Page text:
Hurricane Sandy - Self Luminous Exit Signs
Superstorm Sandy Overview
In October 2012, New York City was hit with a category 2 storm that flooded the streets and subways, causing over $50 billion in damage overall. It was only second to Hurricane Katrina of 2005.
Many emergency light fixtures and exit signs were damaged quickly by the flooding, but self luminous exit signs continued to work. When our production team visited the aftermath, we found most of our signs were still in use.
Sandy affected 24 states in the US, from Florida and Maine to Michigan and other western states. New York businesses suffered due to week-long power failures, a complete freeze on public transit as well as damaged infrastructure.
Why Were Self Luminous Exit Signs Sandy-Proof?
We have been in this business long enough to know the quality of emergency exit signs. It really does take a lot to disable these fixtures, especially outdoor rated ones. However, Sandy's 100 mile an hour winds actually dislodged many outdoor fixtures, reducing their effective range.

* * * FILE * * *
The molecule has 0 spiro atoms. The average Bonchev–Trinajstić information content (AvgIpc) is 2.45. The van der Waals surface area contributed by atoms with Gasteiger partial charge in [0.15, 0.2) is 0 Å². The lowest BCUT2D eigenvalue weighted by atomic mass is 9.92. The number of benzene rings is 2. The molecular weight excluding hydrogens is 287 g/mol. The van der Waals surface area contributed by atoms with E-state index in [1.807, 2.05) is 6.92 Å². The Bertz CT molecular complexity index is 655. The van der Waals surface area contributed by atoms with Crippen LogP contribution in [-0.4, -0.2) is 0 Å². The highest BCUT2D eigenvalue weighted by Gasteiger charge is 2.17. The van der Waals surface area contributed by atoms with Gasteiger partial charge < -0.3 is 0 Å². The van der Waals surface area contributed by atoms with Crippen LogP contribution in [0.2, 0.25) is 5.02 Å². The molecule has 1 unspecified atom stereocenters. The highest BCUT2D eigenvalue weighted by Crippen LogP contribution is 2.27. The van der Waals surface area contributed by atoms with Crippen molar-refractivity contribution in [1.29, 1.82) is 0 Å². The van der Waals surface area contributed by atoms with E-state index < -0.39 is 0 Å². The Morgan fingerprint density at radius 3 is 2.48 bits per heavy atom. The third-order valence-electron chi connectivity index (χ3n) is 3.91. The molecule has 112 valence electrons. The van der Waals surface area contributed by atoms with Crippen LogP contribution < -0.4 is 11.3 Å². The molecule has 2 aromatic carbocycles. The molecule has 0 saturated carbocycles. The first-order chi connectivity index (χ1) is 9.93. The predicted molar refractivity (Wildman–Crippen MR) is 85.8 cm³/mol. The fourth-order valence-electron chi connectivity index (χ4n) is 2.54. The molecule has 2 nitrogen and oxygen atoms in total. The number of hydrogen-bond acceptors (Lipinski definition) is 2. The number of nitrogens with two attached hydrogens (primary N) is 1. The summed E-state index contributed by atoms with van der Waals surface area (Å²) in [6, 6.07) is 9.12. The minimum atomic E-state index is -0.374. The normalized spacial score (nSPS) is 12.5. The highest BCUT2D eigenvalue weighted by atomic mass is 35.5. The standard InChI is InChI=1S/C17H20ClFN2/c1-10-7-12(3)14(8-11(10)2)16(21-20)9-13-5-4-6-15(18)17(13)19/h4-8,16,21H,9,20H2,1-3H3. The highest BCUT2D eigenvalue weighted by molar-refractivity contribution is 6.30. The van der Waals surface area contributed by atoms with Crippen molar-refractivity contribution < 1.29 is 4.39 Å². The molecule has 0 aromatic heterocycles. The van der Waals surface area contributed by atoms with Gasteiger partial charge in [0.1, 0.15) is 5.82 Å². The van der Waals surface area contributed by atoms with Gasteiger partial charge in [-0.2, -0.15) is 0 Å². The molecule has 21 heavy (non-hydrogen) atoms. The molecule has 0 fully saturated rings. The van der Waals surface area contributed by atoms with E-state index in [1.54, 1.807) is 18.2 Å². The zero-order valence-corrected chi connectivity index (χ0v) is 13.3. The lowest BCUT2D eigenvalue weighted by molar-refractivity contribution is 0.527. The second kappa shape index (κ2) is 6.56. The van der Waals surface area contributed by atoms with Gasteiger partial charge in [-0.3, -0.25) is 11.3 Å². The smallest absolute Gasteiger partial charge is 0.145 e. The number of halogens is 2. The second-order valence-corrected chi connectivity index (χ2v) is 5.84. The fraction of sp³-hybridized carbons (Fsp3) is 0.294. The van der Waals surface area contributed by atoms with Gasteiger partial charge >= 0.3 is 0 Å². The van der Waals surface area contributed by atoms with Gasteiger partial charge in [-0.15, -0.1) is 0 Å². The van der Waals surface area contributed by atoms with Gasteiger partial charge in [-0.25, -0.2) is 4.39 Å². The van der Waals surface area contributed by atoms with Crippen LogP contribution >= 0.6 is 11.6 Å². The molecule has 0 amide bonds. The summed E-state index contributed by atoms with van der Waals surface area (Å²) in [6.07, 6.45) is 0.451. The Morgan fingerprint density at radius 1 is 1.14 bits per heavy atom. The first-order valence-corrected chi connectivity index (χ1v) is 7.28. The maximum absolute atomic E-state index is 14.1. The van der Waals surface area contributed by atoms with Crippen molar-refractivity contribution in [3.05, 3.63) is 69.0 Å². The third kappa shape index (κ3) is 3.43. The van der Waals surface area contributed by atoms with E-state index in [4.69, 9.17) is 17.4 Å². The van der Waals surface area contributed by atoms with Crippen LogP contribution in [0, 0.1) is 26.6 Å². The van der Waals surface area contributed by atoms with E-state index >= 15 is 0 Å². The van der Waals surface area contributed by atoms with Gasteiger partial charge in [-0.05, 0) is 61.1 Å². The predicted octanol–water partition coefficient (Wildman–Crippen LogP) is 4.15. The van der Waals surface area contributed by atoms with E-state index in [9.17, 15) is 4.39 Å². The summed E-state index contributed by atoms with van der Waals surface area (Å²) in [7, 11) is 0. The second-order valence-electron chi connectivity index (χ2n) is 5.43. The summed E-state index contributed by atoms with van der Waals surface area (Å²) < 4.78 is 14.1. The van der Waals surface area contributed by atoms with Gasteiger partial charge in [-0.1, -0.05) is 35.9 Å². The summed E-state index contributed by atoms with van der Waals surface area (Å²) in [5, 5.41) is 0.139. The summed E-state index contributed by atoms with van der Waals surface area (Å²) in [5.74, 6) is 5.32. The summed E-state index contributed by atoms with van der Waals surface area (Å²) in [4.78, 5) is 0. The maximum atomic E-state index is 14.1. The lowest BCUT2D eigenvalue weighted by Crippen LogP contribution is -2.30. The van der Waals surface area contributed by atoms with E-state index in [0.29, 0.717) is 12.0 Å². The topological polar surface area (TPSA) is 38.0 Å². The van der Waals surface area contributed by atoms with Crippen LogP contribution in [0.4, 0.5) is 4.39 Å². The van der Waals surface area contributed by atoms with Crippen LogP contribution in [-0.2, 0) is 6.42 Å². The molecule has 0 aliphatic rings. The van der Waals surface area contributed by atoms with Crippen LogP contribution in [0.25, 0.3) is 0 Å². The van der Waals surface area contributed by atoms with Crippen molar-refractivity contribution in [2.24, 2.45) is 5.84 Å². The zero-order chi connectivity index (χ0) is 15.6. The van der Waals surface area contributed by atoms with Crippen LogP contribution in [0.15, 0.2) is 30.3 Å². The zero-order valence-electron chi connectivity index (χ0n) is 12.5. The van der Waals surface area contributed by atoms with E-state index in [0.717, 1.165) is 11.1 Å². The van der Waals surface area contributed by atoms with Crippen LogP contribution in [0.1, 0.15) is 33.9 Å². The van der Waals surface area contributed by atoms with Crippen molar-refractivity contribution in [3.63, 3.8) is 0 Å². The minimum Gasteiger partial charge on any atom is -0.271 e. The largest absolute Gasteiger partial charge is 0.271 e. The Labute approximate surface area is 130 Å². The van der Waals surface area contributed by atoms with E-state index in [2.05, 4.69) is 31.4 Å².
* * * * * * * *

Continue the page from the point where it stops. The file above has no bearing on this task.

Others simply just couldn't handle the torment of her torrential downpour. Battery powered exit signs operated under these conditions, but only for a limited time. Since most power failures only end in an hour, these signs only had enough juice to last little more than 90 minutes.
However, those businesses we supplied with long-lasting self powered exit signs fared way better in the aftermath because their signs continued to maintain illumination for the entire week of city-wide power outages.
Self-luminous fixtures survived this superstorm due to the following features:
- Sturdy, corrosion-resistant aluminum mounting brackets
- Tritium tubes provide constant illumination for their entire 10, 15 or 20 year duration
- Simple design requires no electricity
- No wiring or batteries included
- Cast aluminum and polycarbonate construction is highly resistant to impact and water damage
When we toured different buildings in New York City, we observed a fallen exit sign in the Brooklyn subway station. It had actually been under water for close to a week. Since it was still glowing, we advised the subway maintenance person to drip-dry the unit and try re-mounting it. Today it is still working at full luminosity!